Background: MicroRNA (miR) are small conserved RNA that regulate gene expression post-transcription. Previous genome-wide analysis studies in preterm infants indicate that pathways of miR 219-5p are important in infants with Bronchopulmonary Dysplasia (BPD).
Methods: Here we report a prospective cohort study of extremely preterm neonates wherein infants diagnosed with severe BPD expressed increased airway miR-219-5p and decreased platelet derived growth factor receptor alpha (PDGFR-α), a target of mir-219-5p and a key regulator of alveolarization, compared to post-conception age-matched term infants.
Results: miR-219-5p was highly expressed in the pulmonary epithelial lining in lungs of infants with BPD by in situ hybridization of human infant lungs. In both in vitro and in vivo (mouse) models of BPD, miR-219-5p was increased on exposure to hyperoxia compared with the normoxia control, with a complementary decrease of PDGFR-α. To further confirm the target relationship between miR-219 and PDGFR-α, pulmonary epithelial cells (MLE12) and lung primary fibroblasts were treated with a mimic of miR-219-5p and a locked nucleic acid (LNA) based inhibitor of miR-219-5p. In comparison with the control group, the level of miR-219 increased significantly after miR-219 mimic treatment, while the level of PDGFR-α declined markedly. LNA exposure increased PDGFR-α. Moreover, in BPD mouse model, over-expression of miR-219-5p inhibited alveolar development, indicated by larger alveolar spaces accompanied by reduced septation.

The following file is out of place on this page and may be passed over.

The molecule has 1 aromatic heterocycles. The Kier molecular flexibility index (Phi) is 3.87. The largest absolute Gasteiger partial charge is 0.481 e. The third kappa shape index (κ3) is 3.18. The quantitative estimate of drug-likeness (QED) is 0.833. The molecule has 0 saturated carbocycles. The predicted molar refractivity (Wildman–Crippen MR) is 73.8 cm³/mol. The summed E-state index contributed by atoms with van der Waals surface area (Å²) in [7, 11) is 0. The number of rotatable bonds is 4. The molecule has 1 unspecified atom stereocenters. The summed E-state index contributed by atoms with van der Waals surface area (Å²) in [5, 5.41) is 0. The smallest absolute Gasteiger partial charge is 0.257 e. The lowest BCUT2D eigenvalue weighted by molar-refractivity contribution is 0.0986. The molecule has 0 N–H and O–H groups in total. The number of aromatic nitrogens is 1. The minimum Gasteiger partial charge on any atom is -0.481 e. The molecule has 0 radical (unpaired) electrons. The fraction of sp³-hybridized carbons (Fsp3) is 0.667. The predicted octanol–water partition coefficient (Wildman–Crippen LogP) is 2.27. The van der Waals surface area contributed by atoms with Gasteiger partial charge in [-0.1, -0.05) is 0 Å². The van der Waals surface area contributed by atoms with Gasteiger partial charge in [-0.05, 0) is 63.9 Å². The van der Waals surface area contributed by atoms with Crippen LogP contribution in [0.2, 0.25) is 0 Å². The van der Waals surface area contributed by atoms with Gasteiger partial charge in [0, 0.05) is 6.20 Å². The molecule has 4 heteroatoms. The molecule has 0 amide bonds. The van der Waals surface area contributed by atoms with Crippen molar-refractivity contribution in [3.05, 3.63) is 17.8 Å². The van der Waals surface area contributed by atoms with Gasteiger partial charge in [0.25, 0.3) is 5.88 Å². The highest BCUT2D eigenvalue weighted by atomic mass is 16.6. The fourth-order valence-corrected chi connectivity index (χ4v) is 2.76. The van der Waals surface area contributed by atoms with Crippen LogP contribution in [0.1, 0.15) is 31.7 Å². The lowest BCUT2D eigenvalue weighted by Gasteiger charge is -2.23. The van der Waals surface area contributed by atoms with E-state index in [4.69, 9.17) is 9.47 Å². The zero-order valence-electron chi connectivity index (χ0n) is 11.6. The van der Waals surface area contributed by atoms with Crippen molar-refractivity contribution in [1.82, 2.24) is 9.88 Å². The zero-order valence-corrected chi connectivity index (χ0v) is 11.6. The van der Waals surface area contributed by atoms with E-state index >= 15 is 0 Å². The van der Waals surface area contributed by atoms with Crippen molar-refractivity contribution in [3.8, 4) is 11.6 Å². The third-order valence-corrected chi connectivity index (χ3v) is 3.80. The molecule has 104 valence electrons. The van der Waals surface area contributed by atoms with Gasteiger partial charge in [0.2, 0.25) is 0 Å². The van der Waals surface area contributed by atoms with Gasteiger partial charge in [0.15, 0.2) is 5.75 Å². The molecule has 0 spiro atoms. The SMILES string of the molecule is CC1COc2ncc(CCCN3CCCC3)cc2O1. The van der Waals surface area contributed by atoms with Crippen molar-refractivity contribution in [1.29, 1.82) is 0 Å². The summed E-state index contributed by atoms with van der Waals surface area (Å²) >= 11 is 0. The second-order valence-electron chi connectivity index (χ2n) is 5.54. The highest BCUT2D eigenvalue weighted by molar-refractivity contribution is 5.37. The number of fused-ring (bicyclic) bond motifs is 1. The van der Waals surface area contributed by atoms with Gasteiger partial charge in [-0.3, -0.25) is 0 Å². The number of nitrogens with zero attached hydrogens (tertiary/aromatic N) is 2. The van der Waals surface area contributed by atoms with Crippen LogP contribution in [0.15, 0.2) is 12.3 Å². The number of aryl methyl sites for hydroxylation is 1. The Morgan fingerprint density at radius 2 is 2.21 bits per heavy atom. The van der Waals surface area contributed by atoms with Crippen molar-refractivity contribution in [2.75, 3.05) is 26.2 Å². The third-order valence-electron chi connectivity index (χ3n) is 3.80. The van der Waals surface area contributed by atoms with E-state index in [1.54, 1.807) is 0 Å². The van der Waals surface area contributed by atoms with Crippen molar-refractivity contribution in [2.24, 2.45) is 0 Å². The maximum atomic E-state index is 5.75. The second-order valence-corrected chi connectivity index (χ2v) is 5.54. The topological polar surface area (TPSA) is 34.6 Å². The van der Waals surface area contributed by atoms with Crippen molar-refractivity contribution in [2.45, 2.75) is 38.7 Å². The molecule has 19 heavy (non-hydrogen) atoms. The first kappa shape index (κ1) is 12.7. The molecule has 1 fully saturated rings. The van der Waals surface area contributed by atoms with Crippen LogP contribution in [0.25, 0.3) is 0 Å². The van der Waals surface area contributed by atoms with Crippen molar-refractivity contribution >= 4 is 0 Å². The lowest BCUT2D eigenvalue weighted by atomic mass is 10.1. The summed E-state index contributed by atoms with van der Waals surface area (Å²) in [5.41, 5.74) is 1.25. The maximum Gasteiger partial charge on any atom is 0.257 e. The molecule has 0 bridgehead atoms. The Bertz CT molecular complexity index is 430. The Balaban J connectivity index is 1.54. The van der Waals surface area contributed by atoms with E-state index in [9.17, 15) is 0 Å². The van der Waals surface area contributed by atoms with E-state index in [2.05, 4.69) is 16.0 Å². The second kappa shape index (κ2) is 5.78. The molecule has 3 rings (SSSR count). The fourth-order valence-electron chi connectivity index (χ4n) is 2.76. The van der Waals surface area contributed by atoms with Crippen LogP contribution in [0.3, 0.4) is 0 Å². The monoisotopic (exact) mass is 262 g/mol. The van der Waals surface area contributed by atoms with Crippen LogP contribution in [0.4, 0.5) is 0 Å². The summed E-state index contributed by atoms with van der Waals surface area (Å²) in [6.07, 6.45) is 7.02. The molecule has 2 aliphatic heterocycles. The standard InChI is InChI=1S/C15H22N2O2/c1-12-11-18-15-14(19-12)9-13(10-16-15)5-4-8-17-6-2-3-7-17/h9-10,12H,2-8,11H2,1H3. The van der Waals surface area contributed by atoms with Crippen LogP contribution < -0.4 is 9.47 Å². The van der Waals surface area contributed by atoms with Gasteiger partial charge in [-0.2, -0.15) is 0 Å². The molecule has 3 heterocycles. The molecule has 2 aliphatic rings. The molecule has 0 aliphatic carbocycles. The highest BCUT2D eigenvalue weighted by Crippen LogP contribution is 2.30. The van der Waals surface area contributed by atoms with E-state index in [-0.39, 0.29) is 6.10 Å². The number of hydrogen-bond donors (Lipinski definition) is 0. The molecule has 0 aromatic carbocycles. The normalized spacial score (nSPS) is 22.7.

Conclusions: Taken together, our results demonstrate that increased miR-219-5p contributes to the pathogenesis of BPD by targeting and reducing PDGFR-α. The use of specific miRNA antagonists may be a therapeutic strategy for preventing the development of BPD.
Keywords: Bronchopulmonary dysplasia; Infant; Lung development; microRNAs.